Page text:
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single day and wearing you down literally, and realizing that ultimately, Allah subhanaw taala is the one who makes the decision on what happens to that person. Right? That is a completely different frame of therapy that I think you would get in kind of your standard therapy. What do you think about this book? Do you know about this book, I was introduced to it earlier.

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In when I started practicing Islam is called Don't be sad. You know, this? They do? Yeah, yeah. What do you what do you think about this book, and there's one part in the book, it talks about this, letting go of the past, right. And it was very powerful, the way the author talked about this, how this is a form of insanity, just dwelling over things of the past that can drive you crazy. And it can for some people, it can actually kind of cause them to really, it wears on them so much, that it's that they're not able to kind of progress in their own life. Like we talked about how that other person that caused the problem in the first place, may actually be going forward, kind of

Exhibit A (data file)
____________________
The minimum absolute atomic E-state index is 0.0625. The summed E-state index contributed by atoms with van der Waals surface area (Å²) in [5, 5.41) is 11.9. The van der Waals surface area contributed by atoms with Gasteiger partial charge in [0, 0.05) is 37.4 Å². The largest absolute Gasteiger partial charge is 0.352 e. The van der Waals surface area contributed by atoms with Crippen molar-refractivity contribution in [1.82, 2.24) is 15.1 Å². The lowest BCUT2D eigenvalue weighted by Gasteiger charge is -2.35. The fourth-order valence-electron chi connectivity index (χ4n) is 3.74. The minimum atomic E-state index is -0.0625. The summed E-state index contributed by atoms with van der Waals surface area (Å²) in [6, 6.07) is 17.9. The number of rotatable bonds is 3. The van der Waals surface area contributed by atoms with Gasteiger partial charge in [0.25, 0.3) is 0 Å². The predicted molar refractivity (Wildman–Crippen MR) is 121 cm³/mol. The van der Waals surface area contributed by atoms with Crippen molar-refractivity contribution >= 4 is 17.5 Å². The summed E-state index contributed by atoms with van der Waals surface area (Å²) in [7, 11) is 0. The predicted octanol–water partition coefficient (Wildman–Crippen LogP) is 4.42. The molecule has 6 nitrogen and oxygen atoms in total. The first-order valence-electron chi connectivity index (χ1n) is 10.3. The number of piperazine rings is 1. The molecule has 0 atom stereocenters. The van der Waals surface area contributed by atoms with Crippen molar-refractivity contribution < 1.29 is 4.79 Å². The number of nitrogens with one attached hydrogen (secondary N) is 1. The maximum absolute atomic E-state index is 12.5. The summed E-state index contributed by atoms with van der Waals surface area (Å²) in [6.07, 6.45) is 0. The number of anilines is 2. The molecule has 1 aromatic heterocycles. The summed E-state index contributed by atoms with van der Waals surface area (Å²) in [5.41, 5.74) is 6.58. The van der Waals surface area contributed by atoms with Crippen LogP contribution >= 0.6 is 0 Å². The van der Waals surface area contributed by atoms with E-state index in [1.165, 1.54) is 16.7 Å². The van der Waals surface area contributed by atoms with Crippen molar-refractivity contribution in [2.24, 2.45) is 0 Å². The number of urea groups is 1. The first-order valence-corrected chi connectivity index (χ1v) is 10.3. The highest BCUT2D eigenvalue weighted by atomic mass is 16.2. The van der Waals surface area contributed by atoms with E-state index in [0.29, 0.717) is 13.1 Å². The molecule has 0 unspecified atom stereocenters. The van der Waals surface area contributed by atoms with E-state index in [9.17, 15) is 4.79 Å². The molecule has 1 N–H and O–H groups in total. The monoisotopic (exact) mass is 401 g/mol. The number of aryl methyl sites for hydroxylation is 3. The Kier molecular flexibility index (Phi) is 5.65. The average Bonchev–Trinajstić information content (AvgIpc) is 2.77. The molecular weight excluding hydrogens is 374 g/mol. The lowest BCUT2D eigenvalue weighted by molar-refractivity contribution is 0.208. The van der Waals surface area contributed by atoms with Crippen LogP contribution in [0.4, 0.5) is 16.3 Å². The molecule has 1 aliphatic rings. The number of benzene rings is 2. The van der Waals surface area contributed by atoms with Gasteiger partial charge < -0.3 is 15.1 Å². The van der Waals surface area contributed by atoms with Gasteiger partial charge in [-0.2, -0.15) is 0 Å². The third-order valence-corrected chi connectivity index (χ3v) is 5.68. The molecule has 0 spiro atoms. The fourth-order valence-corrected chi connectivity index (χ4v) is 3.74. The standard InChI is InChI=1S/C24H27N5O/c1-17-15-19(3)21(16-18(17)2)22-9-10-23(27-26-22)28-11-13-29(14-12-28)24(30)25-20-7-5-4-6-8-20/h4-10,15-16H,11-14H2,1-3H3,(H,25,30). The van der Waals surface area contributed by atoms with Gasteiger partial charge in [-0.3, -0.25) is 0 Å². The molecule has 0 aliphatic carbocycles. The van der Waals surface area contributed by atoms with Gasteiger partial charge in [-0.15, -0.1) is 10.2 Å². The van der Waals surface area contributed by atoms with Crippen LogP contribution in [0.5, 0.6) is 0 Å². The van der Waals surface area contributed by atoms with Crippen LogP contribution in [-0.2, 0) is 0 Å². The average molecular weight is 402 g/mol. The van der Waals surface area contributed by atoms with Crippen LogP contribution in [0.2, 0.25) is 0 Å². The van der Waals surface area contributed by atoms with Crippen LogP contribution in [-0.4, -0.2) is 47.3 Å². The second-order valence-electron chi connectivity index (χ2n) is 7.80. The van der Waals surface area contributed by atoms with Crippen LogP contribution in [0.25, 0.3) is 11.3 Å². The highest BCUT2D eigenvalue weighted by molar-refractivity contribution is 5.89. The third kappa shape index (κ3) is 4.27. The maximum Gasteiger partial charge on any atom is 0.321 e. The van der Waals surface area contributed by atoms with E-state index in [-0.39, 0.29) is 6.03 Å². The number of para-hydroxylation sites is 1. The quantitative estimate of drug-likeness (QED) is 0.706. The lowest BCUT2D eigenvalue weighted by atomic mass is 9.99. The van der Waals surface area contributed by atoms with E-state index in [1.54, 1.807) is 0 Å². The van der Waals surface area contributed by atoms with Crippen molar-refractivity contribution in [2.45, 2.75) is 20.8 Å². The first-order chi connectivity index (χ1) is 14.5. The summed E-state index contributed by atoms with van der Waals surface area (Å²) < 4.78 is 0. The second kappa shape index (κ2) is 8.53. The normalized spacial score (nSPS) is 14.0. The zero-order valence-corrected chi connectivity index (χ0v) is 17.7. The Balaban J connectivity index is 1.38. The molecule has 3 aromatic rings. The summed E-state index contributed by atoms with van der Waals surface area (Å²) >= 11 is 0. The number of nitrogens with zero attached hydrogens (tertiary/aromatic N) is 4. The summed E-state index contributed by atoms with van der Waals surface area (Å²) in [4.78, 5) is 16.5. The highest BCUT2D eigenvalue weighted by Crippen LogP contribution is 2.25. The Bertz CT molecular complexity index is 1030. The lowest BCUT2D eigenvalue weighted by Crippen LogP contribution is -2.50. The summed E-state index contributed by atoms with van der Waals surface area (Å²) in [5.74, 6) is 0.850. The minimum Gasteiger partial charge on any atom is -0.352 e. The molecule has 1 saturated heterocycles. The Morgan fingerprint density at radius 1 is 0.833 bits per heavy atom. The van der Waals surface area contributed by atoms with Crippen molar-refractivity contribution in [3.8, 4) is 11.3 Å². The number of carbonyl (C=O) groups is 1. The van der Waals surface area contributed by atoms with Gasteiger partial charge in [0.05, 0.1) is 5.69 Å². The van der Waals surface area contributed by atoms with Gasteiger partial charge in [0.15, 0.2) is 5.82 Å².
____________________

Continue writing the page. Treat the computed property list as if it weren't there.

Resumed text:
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enjoying life, even in the person who who was harmed, is holding on to it and harmed by it to a way that they're not progressing in their own life, and they're holding on to it so much. So part of the work that we do is really helping them be able to move forward, even if it's not a full forgiveness, and you're going to leave that to Allah subhanaw taala the part that you're able to do is being able to progress forward in your own life, inshallah. Tada.

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So it does, like you said earlier, it does and I was one of my questions, how much does food and you touched upon it? How much does food our environment how we sleep? Everyday chemicals from shampoos to make up to some of the medications? How much does that play a role in mental health? Well, as if you come from the perspective of everything is connected this kind of interconnected system, everything we're talking about, this is why the concept of holistic healing is really the Islamic concept of healing. And which is why on one hand, you don't discriminate mental health from physical health, right. On the other hand, it's also knowing that everything is connected to your mental

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health. Right? So your physical well being.